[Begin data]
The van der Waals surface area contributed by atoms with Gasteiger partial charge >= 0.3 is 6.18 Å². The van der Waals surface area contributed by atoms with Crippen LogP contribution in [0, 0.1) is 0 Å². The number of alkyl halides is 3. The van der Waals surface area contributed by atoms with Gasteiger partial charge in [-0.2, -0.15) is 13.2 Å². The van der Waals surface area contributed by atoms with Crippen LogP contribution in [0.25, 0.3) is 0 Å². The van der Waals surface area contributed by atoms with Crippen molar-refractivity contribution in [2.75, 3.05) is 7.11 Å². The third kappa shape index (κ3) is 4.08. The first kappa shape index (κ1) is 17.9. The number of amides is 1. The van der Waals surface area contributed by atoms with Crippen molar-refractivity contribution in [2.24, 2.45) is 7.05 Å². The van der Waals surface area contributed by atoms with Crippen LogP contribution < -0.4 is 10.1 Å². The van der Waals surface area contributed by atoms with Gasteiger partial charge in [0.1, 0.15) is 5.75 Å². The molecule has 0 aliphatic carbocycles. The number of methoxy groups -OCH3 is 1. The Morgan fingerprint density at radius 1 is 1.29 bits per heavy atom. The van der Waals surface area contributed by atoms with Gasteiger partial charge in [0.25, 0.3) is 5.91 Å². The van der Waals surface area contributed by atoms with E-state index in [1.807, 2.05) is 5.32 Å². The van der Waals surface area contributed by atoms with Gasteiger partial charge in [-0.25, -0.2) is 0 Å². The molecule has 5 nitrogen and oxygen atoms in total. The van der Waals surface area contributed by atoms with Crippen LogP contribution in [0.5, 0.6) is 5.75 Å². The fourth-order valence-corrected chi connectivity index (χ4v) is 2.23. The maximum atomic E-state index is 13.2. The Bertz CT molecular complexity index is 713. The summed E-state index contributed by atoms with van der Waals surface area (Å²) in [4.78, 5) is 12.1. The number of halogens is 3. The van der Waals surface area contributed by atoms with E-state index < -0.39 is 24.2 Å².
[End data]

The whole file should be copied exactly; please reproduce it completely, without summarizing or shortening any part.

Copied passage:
The van der Waals surface area contributed by atoms with Gasteiger partial charge >= 0.3 is 6.18 Å². The van der Waals surface area contributed by atoms with Crippen LogP contribution in [0, 0.1) is 0 Å². The number of alkyl halides is 3. The van der Waals surface area contributed by atoms with Gasteiger partial charge in [-0.2, -0.15) is 13.2 Å². The van der Waals surface area contributed by atoms with Crippen LogP contribution in [0.25, 0.3) is 0 Å². The van der Waals surface area contributed by atoms with Crippen molar-refractivity contribution in [2.75, 3.05) is 7.11 Å². The third kappa shape index (κ3) is 4.08. The first kappa shape index (κ1) is 17.9. The number of amides is 1. The van der Waals surface area contributed by atoms with Crippen molar-refractivity contribution in [2.24, 2.45) is 7.05 Å². The van der Waals surface area contributed by atoms with Crippen LogP contribution < -0.4 is 10.1 Å². The van der Waals surface area contributed by atoms with Gasteiger partial charge in [0.1, 0.15) is 5.75 Å². The molecule has 0 aliphatic carbocycles. The number of methoxy groups -OCH3 is 1. The Morgan fingerprint density at radius 1 is 1.29 bits per heavy atom. The van der Waals surface area contributed by atoms with Gasteiger partial charge in [0.25, 0.3) is 5.91 Å². The van der Waals surface area contributed by atoms with E-state index in [1.807, 2.05) is 5.32 Å². The van der Waals surface area contributed by atoms with Gasteiger partial charge in [-0.25, -0.2) is 0 Å². The molecule has 5 nitrogen and oxygen atoms in total. The van der Waals surface area contributed by atoms with Crippen LogP contribution in [0.5, 0.6) is 5.75 Å². The fourth-order valence-corrected chi connectivity index (χ4v) is 2.23. The maximum atomic E-state index is 13.2. The Bertz CT molecular complexity index is 713. The summed E-state index contributed by atoms with van der Waals surface area (Å²) in [4.78, 5) is 12.1. The number of halogens is 3. The van der Waals surface area contributed by atoms with E-state index < -0.39 is 24.2 Å².